Easing the Burden of Military Suicide
A new study shows promising data from the Air Force’s Suicide Prevention Program
By most accounts, mental health in the military is a steadily worsening problem. With current conflicts in Iraq and Afghanistan forcing multiple deployments and increased combat exposure, 10 to 15 percent of soldiers come home with post-traumatic stress disorder. And, because of the military stigma associated with mental illness, many will never get treatment, increasing their risk for violent behavior and suicide.
But data published this month in the American Journal of Public Health suggests that programs targeting suicidal behavior in the military, particularly one initiated by the Air Force, may be making a dent in the otherwise grim statistics.
Dr. Kerry L. Knox of the University of Rochester Medical Center led a review of the success of the Air Force Suicide Prevention Program, comparing suicide rates before 1997, when the program went into full effect, with those collected through 2008. The program was designed to promote early identification of suicidal risk factors and encourage those at risk to seek help by reducing the stigma associated with mental illness and providing enhanced privacy for members that do get treatment. Mean suicide rates dropped over 20 percent in the years analyzed, from 3.033 per 100,000 in each quarter (3 months) before the program was implemented to 2.387 per 100,000. The authors were unable to take into account the affect that current and recent wars may have had on suicide rates.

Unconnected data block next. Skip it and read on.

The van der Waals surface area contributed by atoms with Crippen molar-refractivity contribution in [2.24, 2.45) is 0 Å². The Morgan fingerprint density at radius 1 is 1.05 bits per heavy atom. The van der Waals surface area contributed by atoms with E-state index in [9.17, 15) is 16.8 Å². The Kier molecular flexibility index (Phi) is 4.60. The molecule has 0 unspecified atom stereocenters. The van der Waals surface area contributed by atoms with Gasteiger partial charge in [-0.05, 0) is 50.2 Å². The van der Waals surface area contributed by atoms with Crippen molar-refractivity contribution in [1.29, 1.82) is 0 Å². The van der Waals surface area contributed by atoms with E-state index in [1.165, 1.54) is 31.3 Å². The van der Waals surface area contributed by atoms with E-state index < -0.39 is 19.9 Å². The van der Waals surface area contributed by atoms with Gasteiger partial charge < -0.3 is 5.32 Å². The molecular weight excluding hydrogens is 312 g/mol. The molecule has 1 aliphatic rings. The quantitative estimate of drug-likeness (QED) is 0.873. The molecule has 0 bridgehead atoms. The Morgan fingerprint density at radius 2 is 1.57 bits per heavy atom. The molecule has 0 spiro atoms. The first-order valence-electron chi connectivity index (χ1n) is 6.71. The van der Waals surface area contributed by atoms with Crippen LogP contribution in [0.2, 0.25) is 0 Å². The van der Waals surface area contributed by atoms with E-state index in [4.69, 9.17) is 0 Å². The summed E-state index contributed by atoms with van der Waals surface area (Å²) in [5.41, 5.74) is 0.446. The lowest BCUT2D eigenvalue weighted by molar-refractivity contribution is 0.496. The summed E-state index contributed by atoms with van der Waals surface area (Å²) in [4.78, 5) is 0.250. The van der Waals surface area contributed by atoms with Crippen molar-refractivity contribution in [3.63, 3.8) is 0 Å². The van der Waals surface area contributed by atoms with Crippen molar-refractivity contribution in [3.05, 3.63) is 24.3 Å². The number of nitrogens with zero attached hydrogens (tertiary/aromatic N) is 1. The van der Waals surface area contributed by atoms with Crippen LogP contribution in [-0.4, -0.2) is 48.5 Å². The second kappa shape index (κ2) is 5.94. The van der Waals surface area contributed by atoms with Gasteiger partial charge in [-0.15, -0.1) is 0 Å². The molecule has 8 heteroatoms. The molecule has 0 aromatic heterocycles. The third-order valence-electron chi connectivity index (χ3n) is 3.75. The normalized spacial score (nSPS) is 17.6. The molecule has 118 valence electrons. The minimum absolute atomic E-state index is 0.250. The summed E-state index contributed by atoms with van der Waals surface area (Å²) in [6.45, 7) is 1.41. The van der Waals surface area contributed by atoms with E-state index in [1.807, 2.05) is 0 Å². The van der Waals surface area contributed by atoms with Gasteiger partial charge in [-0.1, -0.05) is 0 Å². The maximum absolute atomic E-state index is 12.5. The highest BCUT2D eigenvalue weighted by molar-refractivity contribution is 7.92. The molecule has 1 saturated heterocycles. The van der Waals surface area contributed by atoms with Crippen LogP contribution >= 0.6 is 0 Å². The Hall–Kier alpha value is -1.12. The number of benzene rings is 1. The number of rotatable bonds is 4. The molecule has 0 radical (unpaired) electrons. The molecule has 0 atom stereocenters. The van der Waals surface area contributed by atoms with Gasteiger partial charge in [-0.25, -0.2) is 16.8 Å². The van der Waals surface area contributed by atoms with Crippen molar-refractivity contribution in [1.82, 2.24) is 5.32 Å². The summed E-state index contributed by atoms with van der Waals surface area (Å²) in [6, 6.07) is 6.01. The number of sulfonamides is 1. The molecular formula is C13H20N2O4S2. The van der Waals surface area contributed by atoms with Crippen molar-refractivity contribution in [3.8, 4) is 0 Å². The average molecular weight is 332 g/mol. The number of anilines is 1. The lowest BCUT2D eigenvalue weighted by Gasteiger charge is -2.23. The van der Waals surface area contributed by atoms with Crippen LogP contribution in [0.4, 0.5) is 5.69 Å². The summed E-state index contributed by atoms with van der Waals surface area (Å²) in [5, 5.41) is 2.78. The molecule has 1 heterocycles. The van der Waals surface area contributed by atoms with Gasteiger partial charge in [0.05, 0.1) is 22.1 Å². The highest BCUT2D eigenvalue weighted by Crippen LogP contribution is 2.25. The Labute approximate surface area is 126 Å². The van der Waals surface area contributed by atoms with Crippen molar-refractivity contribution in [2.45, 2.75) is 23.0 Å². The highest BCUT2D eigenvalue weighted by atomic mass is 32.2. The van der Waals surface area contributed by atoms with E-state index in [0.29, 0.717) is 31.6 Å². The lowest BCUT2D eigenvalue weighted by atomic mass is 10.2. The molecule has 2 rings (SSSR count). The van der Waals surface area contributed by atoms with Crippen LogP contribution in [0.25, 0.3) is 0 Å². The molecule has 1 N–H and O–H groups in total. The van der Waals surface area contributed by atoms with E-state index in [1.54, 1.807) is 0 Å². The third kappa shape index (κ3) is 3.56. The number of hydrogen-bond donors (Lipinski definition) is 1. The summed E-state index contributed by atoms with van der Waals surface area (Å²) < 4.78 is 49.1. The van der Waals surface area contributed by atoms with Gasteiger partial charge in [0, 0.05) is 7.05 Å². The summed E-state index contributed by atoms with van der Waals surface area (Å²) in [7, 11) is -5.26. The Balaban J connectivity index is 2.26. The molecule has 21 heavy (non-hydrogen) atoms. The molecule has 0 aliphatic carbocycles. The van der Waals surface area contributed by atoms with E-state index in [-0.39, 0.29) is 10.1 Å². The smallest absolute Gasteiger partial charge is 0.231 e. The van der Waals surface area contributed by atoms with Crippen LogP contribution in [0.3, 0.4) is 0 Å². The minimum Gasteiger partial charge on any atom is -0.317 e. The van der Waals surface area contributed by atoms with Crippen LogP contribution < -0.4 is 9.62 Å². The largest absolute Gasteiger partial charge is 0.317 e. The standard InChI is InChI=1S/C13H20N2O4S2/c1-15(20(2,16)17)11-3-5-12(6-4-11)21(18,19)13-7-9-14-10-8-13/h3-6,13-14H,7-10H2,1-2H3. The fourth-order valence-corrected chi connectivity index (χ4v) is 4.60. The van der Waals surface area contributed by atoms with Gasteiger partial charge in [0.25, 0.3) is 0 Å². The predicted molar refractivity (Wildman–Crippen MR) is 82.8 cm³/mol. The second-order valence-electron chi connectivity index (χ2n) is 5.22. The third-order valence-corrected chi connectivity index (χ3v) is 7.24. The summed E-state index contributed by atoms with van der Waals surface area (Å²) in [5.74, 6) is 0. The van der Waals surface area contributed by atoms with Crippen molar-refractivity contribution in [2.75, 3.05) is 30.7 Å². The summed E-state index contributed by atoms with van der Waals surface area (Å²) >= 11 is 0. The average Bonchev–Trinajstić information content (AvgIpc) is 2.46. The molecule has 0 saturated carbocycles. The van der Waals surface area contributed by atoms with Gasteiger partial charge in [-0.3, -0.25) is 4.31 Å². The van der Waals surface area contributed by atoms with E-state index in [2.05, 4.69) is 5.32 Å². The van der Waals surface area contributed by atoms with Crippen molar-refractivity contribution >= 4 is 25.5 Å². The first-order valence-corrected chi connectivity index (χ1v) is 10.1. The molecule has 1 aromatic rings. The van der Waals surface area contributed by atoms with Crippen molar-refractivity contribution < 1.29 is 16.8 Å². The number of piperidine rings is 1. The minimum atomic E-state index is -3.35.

According to material published through the Air Force program, the total number of suicides has also dropped 28 percent since 1996. At its highest toll, suicide was the cause of 68 Air Force deaths in 1994; at its lowest it took the lives of 20 in 1999.
Still, a survey by the Department of Defense released last December showed that suicide is an increasing problem in the military. While the Air Force has lower attempted suicide rates (1.6 percent per year) than the Army (2 percent), Marine Corps (2.3 percent), and the Navy (2.8 percent), these rates doubled in total in 2008 compared the previous DoD study, conducted in 2005.
Last August, the Department of Defense announced its new Task Force on the Prevention of Suicide by Members of the Armed Forces, and psychologists are increasingly recognizing the need for more comprehensive mental health treatment for soldiers. Knox and her colleagues recognize the challenges of implementing and maintaining a program like the one showing success in the Air Force, but remain encouraging:
“The enduring pubic health message from 12 years of this program is that suicide rates can be reduced, and that program success requires interventions to be consistently supported, maintained, and monitored for compliance.”